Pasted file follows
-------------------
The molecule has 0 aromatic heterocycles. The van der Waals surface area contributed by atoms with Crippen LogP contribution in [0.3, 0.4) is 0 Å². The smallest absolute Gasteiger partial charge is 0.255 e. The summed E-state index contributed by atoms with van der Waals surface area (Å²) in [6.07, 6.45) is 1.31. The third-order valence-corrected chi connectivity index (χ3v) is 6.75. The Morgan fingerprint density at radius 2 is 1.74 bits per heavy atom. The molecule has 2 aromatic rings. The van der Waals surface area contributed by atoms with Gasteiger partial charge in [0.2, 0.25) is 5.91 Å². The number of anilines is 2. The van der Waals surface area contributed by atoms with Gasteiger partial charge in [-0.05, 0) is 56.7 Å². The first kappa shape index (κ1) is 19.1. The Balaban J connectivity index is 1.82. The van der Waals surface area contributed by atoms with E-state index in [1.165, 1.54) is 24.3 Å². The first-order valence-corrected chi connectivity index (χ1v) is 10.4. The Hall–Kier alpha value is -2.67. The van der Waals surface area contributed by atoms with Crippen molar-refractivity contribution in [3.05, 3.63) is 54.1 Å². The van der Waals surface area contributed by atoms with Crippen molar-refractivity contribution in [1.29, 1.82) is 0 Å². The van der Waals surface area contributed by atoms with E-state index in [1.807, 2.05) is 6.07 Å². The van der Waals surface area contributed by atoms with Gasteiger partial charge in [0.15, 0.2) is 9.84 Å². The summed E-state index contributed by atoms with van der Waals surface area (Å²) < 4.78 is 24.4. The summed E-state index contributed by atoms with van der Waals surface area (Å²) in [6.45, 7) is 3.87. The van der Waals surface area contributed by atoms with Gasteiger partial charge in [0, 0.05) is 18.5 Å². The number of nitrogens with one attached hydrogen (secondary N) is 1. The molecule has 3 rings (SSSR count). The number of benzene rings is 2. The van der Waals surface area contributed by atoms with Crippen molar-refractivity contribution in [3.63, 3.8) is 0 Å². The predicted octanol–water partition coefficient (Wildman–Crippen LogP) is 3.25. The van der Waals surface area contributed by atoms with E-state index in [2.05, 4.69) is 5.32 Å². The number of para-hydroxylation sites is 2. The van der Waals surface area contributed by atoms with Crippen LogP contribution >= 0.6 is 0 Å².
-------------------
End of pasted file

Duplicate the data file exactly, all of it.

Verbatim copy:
The molecule has 0 aromatic heterocycles. The van der Waals surface area contributed by atoms with Crippen LogP contribution in [0.3, 0.4) is 0 Å². The smallest absolute Gasteiger partial charge is 0.255 e. The summed E-state index contributed by atoms with van der Waals surface area (Å²) in [6.07, 6.45) is 1.31. The third-order valence-corrected chi connectivity index (χ3v) is 6.75. The Morgan fingerprint density at radius 2 is 1.74 bits per heavy atom. The molecule has 2 aromatic rings. The van der Waals surface area contributed by atoms with Gasteiger partial charge in [0.2, 0.25) is 5.91 Å². The number of anilines is 2. The van der Waals surface area contributed by atoms with Gasteiger partial charge in [-0.05, 0) is 56.7 Å². The first kappa shape index (κ1) is 19.1. The Balaban J connectivity index is 1.82. The van der Waals surface area contributed by atoms with E-state index in [1.165, 1.54) is 24.3 Å². The first-order valence-corrected chi connectivity index (χ1v) is 10.4. The Hall–Kier alpha value is -2.67. The van der Waals surface area contributed by atoms with Crippen molar-refractivity contribution in [3.05, 3.63) is 54.1 Å². The van der Waals surface area contributed by atoms with Crippen molar-refractivity contribution in [1.29, 1.82) is 0 Å². The van der Waals surface area contributed by atoms with E-state index in [1.807, 2.05) is 6.07 Å². The van der Waals surface area contributed by atoms with Gasteiger partial charge in [0.15, 0.2) is 9.84 Å². The summed E-state index contributed by atoms with van der Waals surface area (Å²) < 4.78 is 24.4. The summed E-state index contributed by atoms with van der Waals surface area (Å²) in [6.45, 7) is 3.87. The van der Waals surface area contributed by atoms with Gasteiger partial charge in [0, 0.05) is 18.5 Å². The number of nitrogens with one attached hydrogen (secondary N) is 1. The molecule has 3 rings (SSSR count). The number of benzene rings is 2. The van der Waals surface area contributed by atoms with Crippen molar-refractivity contribution in [3.63, 3.8) is 0 Å². The predicted octanol–water partition coefficient (Wildman–Crippen LogP) is 3.25. The van der Waals surface area contributed by atoms with E-state index in [2.05, 4.69) is 5.32 Å². The number of para-hydroxylation sites is 2. The van der Waals surface area contributed by atoms with Crippen LogP contribution >= 0.6 is 0 Å².